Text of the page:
Wednesday, March 27, 2024 03:30PM
Sangmoo Jeong

Sangmoo Jeong, Assistant Professor, Department of Chemical & Biomolecular Engineering, Johns Hopkins University


"Chemical and biomolecular engineering approaches for precision medicine to tackle cancer metastasis and diabetic retinopathy"




Metastasis is a cascade of challenging events for cancer cells. It has been widely accepted that cancer cells with a higher capacity to maintain oxidative stress are more likely to metastasize. Recent studies showed that E-cadherin, a key molecule for adherens junctions between epithelial cells, was essential to lower oxidative stress and survive during metastasis of breast cancer cells. However, the underlying mechanism was unclear. We have identified that the serine synthesis pathway (SSP), a branch of the glycolysis pathway, is upregulated in E-cadherin-positive breast cancer cells, conferring metabolic advantages for oxidative stress management and anabolic processes. I will present the mechanism details in this talk. Another exciting project in my lab is developing a point-of-clinic sensing technology for personalized treatment for diabetic retinopathy (DR). DR results from abnormal vascularization in the retina; the first-line treatment is the intravitreal injection of angiogenesis inhibitors. However, no method currently exists in a clinic to determine which inhibitors would be more effective in each case, which leads to unsatisfactory treatment efficacy in many patients. Multiple injections and delayed treatments significantly increase the risk of permanent vision loss. We have developed an immuno-magnetic optical sensing technology capable of rapidly quantifying multiple cytokines as low as 25 pg/mL in <100 uL aqueous humor. Our technology has the potential for personalized treatment for DR. I will also share the technology details in this talk.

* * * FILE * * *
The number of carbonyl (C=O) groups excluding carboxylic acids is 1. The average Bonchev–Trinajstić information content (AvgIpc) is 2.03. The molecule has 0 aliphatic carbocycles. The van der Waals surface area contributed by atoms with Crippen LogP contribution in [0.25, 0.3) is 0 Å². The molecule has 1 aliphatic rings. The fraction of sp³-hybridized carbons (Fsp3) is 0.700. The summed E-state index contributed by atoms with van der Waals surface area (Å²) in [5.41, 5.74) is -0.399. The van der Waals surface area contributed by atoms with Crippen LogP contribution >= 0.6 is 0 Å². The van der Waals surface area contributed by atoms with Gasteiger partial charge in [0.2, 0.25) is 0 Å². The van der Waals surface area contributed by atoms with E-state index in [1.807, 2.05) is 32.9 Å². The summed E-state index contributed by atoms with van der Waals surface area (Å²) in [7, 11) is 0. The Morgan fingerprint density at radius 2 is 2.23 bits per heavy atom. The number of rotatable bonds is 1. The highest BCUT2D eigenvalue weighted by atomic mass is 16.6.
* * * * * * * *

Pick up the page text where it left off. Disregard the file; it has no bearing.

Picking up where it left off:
Dr. Sangmoo Jeong is an Assistant Professor in the Department of Chemical & Biomolecular Engineering at Johns Hopkins University. His lab is interested in applying engineering principles to investigate cancer and vascular diseases and develop novel analytical tools to address challenging questions. He received a Bachelor of Science degree in Electrical Engineering from the KAIST in Korea and a Master of Science and a Ph.D. in Electrical Engineering from Stanford University. He completed his postdoctoral research at Mass General Hospital, and later, Memorial Sloan Kettering Cancer Center. He is a recipient of the NIH K99/R00 and MIRA awards.